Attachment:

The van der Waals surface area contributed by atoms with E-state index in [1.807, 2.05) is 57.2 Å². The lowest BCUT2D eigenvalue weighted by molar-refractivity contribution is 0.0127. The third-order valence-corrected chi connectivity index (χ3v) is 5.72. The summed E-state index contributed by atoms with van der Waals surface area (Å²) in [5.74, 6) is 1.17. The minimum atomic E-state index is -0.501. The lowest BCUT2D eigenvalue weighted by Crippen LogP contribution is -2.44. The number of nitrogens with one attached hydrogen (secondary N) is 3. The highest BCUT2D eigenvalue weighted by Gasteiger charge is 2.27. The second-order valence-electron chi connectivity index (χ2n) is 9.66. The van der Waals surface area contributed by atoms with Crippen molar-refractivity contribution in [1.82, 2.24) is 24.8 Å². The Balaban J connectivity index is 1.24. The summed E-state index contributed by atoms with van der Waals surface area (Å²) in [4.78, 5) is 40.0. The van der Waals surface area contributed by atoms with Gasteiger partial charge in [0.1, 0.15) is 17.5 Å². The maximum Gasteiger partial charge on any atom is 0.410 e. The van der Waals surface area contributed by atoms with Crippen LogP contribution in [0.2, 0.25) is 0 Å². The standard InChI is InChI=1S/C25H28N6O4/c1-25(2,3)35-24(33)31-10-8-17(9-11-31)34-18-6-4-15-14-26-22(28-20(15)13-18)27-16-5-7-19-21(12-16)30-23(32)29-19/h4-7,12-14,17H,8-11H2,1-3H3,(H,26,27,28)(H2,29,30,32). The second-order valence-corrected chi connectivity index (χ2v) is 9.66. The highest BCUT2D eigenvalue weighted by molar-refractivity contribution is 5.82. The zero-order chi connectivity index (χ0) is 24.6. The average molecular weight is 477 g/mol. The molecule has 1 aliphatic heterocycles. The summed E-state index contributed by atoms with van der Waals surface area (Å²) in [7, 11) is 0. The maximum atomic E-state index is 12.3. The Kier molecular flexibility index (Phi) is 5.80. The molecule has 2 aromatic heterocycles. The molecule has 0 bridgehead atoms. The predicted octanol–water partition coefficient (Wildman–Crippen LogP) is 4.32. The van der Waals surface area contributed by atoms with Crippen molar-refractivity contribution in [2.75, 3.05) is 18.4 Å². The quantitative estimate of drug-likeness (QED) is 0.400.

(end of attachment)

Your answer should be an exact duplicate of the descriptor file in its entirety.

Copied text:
The van der Waals surface area contributed by atoms with E-state index in [1.807, 2.05) is 57.2 Å². The lowest BCUT2D eigenvalue weighted by molar-refractivity contribution is 0.0127. The third-order valence-corrected chi connectivity index (χ3v) is 5.72. The summed E-state index contributed by atoms with van der Waals surface area (Å²) in [5.74, 6) is 1.17. The minimum atomic E-state index is -0.501. The lowest BCUT2D eigenvalue weighted by Crippen LogP contribution is -2.44. The number of nitrogens with one attached hydrogen (secondary N) is 3. The highest BCUT2D eigenvalue weighted by Gasteiger charge is 2.27. The second-order valence-electron chi connectivity index (χ2n) is 9.66. The van der Waals surface area contributed by atoms with Crippen molar-refractivity contribution in [1.82, 2.24) is 24.8 Å². The Balaban J connectivity index is 1.24. The summed E-state index contributed by atoms with van der Waals surface area (Å²) in [4.78, 5) is 40.0. The van der Waals surface area contributed by atoms with Gasteiger partial charge in [0.1, 0.15) is 17.5 Å². The maximum Gasteiger partial charge on any atom is 0.410 e. The van der Waals surface area contributed by atoms with Crippen LogP contribution in [0.2, 0.25) is 0 Å². The standard InChI is InChI=1S/C25H28N6O4/c1-25(2,3)35-24(33)31-10-8-17(9-11-31)34-18-6-4-15-14-26-22(28-20(15)13-18)27-16-5-7-19-21(12-16)30-23(32)29-19/h4-7,12-14,17H,8-11H2,1-3H3,(H,26,27,28)(H2,29,30,32). The second-order valence-corrected chi connectivity index (χ2v) is 9.66. The highest BCUT2D eigenvalue weighted by molar-refractivity contribution is 5.82. The zero-order chi connectivity index (χ0) is 24.6. The average molecular weight is 477 g/mol. The molecule has 1 aliphatic heterocycles. The summed E-state index contributed by atoms with van der Waals surface area (Å²) in [7, 11) is 0. The maximum atomic E-state index is 12.3. The Kier molecular flexibility index (Phi) is 5.80. The molecule has 2 aromatic heterocycles. The molecule has 0 bridgehead atoms. The predicted octanol–water partition coefficient (Wildman–Crippen LogP) is 4.32. The van der Waals surface area contributed by atoms with Crippen molar-refractivity contribution in [2.75, 3.05) is 18.4 Å². The quantitative estimate of drug-likeness (QED) is 0.400.